High expression of CD47, a cell surface receptor on several types of cancer cells, has been identified as a ‘don’t eat me signal’ that inhibits their killing by macrophages or NK cells. Conversely, the CD47 antibody B6H12 that blocks SIRPα binding enhances macrophage-dependent clearance of tumors in several mouse models, although others have shown that such clearance can be independent of SIRPα signaling.
Cancer stems cells (CSCs) are tumorigenic cells that are difficult to target with conventional chemotherapies due to their undifferentiated state. Stem cells also play an important role in the pathogenesis of cancer. CSCs have been reported to express elevated CD47 levels, but the role of CD47 in directly regulating cancer stem cell function has not been examined.
Researchers at the National Cancer Institute's Laboratory of Pathology found that the absence of CD47 enhances stem cell renewal in vitro and in vivo by increasing expression of four stem cell transcription factors (see related technologies below). More recently, they discovered methods to force differentiation of breast cancer stem cells by targeting the receptor CD47. These methods disrupt EGF receptor signaling and up-regulate tumor suppressor gene expression in breast cancer stem cells from triple negative breast cancers, but have no effect on normal mammary epithelial cells.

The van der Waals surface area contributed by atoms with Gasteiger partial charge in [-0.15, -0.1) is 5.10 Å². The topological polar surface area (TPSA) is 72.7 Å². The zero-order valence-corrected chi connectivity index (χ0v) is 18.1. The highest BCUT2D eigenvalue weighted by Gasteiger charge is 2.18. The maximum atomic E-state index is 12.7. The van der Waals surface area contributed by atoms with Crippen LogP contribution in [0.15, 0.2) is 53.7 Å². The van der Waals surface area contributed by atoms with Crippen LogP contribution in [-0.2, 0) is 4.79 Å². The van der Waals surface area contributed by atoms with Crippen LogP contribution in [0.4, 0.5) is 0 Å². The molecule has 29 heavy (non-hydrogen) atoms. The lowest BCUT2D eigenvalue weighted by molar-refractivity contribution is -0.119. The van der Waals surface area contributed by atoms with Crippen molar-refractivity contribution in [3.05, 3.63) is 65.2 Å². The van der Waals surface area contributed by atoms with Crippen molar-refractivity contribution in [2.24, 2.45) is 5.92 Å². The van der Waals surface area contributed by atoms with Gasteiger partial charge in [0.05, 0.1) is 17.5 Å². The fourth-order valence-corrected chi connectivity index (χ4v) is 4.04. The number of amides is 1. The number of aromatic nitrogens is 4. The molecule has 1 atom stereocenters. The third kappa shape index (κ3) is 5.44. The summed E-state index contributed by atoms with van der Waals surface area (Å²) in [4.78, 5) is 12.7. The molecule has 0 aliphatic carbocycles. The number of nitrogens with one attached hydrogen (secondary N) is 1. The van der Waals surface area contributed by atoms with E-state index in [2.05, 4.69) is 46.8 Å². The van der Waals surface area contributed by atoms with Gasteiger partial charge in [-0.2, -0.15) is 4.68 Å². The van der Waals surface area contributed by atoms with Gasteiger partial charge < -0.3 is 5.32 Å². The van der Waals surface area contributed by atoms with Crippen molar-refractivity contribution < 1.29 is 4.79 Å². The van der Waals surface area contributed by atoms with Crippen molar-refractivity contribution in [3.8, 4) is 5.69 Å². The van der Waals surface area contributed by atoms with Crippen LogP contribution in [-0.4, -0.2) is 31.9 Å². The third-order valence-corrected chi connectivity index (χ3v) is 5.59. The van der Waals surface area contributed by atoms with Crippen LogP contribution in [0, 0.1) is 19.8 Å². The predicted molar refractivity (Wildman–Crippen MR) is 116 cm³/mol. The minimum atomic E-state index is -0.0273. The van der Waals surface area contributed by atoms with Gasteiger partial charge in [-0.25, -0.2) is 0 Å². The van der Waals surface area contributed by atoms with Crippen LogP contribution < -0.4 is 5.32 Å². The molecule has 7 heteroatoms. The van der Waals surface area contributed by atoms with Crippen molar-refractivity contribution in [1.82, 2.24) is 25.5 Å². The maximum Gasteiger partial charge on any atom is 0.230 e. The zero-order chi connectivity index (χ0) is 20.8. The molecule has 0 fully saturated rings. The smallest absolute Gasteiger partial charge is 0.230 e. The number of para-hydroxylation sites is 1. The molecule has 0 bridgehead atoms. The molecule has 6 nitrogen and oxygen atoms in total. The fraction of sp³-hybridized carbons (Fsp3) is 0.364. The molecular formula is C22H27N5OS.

Related technologies include:
U. S. Patent 8,236,313; U. S. Patent 8,557,788; U. S. Patent 8,865,672; U. S. Patent No. 8,951,527
U.S. Patent Application No. 61/735,701 filed December 11, 2012
Application PCT/US2014/025989 filed March 13, 2014
- Treatment for breast cancer and other cancers
- Antibodies for biomedical research
Monoclonal antibodies that directly target CD47-expressing cancers